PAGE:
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Decals now available at King County Solid Waste Recycling and Transfer Stations for service area customers

Summary

King County’s Solid Waste Division will now provide transfer station customers with a decal to easily show scale operators they live in or have a business within the service area. In May, King County resumed enforcing an existing policy that requires customers to show proof of residence or business in its service area, which excludes the cities of Seattle and Milton.

Story

Customers who show proof of residence or business within King County’s solid waste service area at a recycling or transfer station will now receive a decal to make subsequent visits more convenient. The decal allows scale operators to readily identify the customer as someone who lives in or does business within King County’s 37-city solid waste service area, which excludes the cities of Seattle and Milton.

Per King County Code, waste generated outside the service area is not accepted at King County facilities. The only exception is for Seattle residents using the household hazardous waste drop-off services at the Factoria Recycling & Transfer Station in Bellevue.

Valid proof of business or residence includes a government-issued ID, a utility bill, a rental agreement, vehicle registration, cell phone bill, or pay stub that shows the customer’s ZIP code. People bringing waste or recycling from other counties will be turned away.

King County’s Solid Waste Division resumed enforcement of the 1986 law after its stations were overwhelmed by an influx of customers when other jurisdictions closed or limited disposal services during the early phase of the COVID-19 pandemic.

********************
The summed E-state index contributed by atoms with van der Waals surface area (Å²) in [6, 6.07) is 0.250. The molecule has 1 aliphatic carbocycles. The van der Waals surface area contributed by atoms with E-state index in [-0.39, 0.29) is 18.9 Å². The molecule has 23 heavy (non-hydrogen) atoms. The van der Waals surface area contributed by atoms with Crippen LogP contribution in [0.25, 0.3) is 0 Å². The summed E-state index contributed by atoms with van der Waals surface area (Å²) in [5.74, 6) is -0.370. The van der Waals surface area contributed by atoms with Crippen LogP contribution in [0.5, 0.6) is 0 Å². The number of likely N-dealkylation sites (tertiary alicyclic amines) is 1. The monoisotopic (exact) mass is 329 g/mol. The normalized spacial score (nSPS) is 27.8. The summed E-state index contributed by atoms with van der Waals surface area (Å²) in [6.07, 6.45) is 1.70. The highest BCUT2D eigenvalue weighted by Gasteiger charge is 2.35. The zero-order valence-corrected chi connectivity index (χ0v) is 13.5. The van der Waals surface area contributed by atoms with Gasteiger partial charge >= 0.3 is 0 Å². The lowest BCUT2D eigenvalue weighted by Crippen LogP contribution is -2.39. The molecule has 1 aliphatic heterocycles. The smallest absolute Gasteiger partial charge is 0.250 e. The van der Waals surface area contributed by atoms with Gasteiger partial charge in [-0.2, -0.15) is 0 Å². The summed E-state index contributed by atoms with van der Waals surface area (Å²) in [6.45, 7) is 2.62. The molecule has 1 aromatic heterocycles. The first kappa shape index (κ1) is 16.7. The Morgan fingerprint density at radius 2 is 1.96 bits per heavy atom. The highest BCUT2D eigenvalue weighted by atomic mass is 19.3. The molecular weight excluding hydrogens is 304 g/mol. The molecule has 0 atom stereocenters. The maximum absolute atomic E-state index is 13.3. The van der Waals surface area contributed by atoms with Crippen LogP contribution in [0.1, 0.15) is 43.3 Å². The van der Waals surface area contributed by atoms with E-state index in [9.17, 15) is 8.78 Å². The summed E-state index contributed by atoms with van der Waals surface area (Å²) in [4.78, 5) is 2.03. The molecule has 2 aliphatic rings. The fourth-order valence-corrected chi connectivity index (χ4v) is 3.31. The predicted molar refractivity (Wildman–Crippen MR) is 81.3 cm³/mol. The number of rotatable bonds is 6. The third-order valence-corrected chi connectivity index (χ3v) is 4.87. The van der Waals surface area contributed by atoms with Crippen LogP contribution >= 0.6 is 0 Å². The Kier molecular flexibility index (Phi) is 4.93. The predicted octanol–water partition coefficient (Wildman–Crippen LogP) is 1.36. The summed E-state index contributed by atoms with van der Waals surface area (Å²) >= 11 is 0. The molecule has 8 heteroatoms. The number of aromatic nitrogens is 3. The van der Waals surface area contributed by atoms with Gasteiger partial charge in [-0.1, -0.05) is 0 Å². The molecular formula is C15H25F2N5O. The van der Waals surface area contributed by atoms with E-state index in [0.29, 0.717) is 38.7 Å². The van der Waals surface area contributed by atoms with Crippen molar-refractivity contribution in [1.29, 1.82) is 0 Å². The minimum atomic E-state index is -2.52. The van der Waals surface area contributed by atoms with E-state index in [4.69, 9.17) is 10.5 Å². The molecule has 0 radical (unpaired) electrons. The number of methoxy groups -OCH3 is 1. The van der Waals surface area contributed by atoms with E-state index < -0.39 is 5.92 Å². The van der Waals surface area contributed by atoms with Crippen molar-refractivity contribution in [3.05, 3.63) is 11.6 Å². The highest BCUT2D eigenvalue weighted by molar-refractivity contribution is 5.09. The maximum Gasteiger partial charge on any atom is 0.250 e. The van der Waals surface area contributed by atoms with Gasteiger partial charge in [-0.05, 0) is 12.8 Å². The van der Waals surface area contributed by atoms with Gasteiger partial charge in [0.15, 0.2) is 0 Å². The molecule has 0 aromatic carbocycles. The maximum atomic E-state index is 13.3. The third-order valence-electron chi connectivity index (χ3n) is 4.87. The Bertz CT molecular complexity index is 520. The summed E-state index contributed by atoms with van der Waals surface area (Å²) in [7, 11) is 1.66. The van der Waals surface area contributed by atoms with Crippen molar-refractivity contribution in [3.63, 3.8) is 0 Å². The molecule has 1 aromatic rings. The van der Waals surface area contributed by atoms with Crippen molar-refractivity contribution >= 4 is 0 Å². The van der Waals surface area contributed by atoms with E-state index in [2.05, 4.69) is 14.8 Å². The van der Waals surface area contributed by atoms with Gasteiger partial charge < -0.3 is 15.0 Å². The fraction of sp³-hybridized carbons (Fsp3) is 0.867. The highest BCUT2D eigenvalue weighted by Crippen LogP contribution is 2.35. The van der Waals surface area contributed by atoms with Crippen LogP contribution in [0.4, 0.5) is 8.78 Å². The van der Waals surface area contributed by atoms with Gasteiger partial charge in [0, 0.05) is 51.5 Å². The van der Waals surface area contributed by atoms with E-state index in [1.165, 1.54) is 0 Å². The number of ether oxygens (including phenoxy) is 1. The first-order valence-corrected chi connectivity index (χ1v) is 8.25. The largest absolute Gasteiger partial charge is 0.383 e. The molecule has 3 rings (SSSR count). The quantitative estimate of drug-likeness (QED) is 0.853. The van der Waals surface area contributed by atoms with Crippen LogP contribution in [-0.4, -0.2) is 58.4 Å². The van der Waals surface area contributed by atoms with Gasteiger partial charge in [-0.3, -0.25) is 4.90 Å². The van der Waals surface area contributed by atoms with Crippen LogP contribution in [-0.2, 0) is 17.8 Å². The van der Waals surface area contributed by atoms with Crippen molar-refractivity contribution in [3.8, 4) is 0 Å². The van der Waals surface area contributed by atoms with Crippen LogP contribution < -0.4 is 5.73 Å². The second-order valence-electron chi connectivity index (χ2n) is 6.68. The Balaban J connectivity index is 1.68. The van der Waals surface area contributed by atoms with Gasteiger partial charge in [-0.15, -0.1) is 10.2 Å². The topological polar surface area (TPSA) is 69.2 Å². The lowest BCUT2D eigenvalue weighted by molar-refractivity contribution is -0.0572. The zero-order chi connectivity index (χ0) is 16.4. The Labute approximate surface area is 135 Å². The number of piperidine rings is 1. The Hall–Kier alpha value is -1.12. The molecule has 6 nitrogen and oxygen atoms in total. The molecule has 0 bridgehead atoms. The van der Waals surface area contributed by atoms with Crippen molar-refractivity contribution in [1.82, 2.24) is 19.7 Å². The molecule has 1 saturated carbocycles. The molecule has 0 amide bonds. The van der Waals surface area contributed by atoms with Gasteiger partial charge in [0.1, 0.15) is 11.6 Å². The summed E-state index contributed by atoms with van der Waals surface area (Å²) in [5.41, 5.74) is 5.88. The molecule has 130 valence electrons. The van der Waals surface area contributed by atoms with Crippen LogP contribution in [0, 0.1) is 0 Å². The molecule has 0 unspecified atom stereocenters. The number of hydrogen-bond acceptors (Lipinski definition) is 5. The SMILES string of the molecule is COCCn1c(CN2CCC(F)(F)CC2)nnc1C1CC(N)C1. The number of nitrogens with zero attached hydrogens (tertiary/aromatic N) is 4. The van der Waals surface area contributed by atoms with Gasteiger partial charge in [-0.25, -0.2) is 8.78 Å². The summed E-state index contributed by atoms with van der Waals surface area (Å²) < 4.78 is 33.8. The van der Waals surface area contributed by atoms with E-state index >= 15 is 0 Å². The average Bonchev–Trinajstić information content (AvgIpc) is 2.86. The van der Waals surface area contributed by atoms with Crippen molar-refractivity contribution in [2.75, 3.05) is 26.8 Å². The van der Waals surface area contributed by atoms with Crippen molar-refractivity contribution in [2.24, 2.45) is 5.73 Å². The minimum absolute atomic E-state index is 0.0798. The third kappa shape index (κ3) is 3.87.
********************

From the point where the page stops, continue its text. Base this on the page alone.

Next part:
In addition to long lines and safety issues, the additional traffic hampered the County’s ability to deliver essential services for its solid waste customers, who pay for the system through usage fees as opposed to taxes. King County Code allows these restrictions, as do most other jurisdictions in this region. 

Customers should also be aware that social distancing measures are in place at all King County transfer stations to limit the number of people inside the facility at one time. These include a staggered entry system, and barriers and signage to emphasize the need to stay at least six feet apart. 

People can also support Solid Waste Division frontline workers by taking the following actions:

  • Practice social/physical distancing by staying at least six feet from others.
  • Stay in their vehicle while waiting at the scales.
  • Pay with a card rather than cash.
  • Wear a cloth mask, which can help prevent the spread of COVID-19, including by those who do not realize they are infected.

Customers exhibiting symptoms of COVID-19, or sharing a household with someone who does, should not visit King County Solid Waste facilities.

For questions about COVID-19, visit the Public Health – Seattle & King County website: www.kingcounty.gov/covid and subscribe to the Public Health Insider blog: www.publichealthinsider.com.